By Sarah Fizer

I have previously defined resilience as the ability to keep moving forward and to remain strong in the face of adversity. This is a very individualistic approach to the term, as I have only used it in regards to an individual or a small group of people. The concept of resiliency is often used when trying to uplift the morale of a group, to remind themselves and those around them that they are strong and will not back down regardless of the obstacles that may stand in their way.

However, this term does have the potential for a broader definition to help move forward the peacebuilding process. Recently we were shown another definition of resiliency in relations to local governance, and this definition describes resilience as the ability of community actors and local governance structures to collectively cope and recover from various external stresses. I really liked this concept of a collective process for recovery, to which the people and the governance structures (who sometimes causing the stresses) can move forward together.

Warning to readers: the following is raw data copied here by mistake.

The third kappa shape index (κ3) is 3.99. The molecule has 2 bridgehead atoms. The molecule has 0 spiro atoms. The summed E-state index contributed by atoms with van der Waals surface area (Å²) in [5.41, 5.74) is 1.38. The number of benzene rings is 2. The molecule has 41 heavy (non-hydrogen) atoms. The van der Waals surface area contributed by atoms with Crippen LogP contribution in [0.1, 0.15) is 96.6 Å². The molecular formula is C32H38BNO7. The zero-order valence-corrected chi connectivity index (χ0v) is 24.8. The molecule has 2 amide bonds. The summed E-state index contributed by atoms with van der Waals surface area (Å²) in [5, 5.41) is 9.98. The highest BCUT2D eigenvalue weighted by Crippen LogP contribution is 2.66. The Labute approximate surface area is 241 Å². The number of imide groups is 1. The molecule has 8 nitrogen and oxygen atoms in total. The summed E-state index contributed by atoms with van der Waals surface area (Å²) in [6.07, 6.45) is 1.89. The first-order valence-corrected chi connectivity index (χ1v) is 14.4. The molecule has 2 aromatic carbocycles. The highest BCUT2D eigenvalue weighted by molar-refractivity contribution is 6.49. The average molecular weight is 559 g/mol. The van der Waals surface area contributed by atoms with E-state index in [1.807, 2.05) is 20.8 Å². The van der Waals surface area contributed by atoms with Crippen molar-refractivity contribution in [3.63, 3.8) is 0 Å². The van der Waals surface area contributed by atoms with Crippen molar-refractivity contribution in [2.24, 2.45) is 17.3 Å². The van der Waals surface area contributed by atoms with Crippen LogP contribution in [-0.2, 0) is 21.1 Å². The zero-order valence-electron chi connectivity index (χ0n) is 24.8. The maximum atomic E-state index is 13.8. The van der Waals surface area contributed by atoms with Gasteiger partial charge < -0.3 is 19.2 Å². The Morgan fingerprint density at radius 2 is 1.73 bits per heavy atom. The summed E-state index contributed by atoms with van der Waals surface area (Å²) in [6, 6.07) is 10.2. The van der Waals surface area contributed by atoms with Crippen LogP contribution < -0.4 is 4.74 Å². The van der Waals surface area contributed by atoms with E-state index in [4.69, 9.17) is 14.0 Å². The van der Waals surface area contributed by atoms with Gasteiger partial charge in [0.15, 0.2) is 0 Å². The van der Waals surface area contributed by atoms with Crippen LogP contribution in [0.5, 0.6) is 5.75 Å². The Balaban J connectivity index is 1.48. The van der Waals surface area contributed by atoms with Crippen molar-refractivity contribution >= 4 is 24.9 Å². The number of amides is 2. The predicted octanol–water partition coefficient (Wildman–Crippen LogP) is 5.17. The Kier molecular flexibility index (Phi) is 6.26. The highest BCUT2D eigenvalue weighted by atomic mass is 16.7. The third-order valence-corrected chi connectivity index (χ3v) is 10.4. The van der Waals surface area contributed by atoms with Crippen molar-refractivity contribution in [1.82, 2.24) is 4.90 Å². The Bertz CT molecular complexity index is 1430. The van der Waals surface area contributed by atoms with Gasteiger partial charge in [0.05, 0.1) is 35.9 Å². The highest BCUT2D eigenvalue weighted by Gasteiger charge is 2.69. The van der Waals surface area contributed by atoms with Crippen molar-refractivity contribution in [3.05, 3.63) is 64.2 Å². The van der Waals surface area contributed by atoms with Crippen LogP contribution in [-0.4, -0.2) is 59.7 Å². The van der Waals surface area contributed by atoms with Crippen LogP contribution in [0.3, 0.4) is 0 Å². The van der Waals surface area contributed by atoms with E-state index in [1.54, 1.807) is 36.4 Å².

The effectiveness of local governance systems plays a huge role in creating an inclusive environment for the voices of the people to be heard and their ability to act in crisis. Combining local governance with the concept of resilience will strengthen local communities and create a sense of local responsibility to problem solving.